A healthy skin and coat doesn’t ordinarily smell. And if your dog is on a species appropriate diet of raw meaty bones then you already know how nice smelling, how soft and silky, your dog’s fur is. But there is always that occasion your dog may need a bath: digging in the garden, a smelly encounter with a skunk, rolling in the mud…well, you get the picture.
Over-washing your dog can remove the natural oils and dry the skin, and thus, make it more prone to irritation. Dogs/cats skin is different than human skin. Dogs skin is thinner than humans. It is only 3-5 cells thick compared to humans, which are 10-15 cells thick. Humans have 7 layers of skin, cats have 3. Human skin has a PH balance of 5.2 to 6.2, and dogs/cats skin has a PH balance of 7.0 to 7.52. And that is why it is not advisable to use human shampoos or soap on your pet….not even baby shampoo, it is 150 times too acidic for a dogs skin.
Instead, use a shampoo that is specifically designed for your pets skin. And, make sure it contains all natural ingredients…no dyes, no perfumes.
Oatmeal is a good skin cleanser, plus it can soothe irritated skin. Put one to two handfuls of rolled oats inside a sock or stocking. Swish the sock in the bath water until it becomes milky, and then let your dog soak for a few minutes. You can also add a couple of drops of lavender essential oil to the water. Rinse your dog thoroughly with clear water. Pat dog dry with a big, fluffy towel.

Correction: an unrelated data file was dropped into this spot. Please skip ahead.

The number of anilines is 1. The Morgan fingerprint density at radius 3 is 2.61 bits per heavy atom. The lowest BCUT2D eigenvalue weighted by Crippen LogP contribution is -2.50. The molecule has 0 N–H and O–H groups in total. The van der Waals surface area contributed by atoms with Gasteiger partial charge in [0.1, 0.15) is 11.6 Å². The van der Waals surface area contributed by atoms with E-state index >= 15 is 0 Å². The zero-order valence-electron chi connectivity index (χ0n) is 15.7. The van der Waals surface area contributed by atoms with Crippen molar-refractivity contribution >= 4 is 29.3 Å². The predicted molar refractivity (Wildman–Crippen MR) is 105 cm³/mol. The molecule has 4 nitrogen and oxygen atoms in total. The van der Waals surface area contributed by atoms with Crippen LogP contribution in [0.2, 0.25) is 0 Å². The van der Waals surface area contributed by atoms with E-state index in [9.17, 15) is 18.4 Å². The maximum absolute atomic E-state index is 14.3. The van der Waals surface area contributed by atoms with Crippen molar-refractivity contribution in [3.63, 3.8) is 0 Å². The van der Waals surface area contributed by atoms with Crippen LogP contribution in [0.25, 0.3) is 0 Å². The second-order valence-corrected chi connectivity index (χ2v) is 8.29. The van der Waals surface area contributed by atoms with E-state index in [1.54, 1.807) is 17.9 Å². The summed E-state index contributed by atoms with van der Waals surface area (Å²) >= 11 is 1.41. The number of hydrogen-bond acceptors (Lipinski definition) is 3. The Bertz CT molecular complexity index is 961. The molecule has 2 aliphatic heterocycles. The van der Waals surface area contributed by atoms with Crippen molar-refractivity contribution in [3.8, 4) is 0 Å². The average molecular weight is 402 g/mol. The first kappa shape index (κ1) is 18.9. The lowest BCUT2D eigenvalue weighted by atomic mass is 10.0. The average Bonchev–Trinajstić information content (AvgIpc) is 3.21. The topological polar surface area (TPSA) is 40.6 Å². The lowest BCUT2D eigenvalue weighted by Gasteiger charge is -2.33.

What about bathing a cat? Well, if you like to live dangerously then you can try and put a cat in bath water, or you can play it safe and use the above sock with rolled oats, dunk it in warm water (no essential oils), and apply it to the area on the cat you want to clean.
How about a herbal rinse?
For a light-colored coat on a dog: You can use Chamomile Flower Tops, either as a teabag, or 1 tablespoon of loose Chamomile, to one cup of boiling water, strain, let it cool, add juice of 1 lemon. Pour over dog and leave it on the coat.
For a dark-colored coat on a dog: One tablespoon of Rosemary Tea infused in one cup of boiling water, let cool, strain, and add a tablespoon of apple cider vinegar. Pour over the dog’s fur, do not rinse off.
Itchy, Yeasty Dog?
If your dog has a yeast problem, aka Malassezla Dermatitis, you may not want to wash him with any product containing oatmeal, as that may aggravate the problem. Instead, combine 1/2 organic white vinegar (or, Apple Cider Vinegar) and 1/2 purified water and soak your dog’s feet, use as a flush for his ears, or apply to any other affected area. You may also use this combination as a rinse after washing, and allow it to dry for a lasting effect.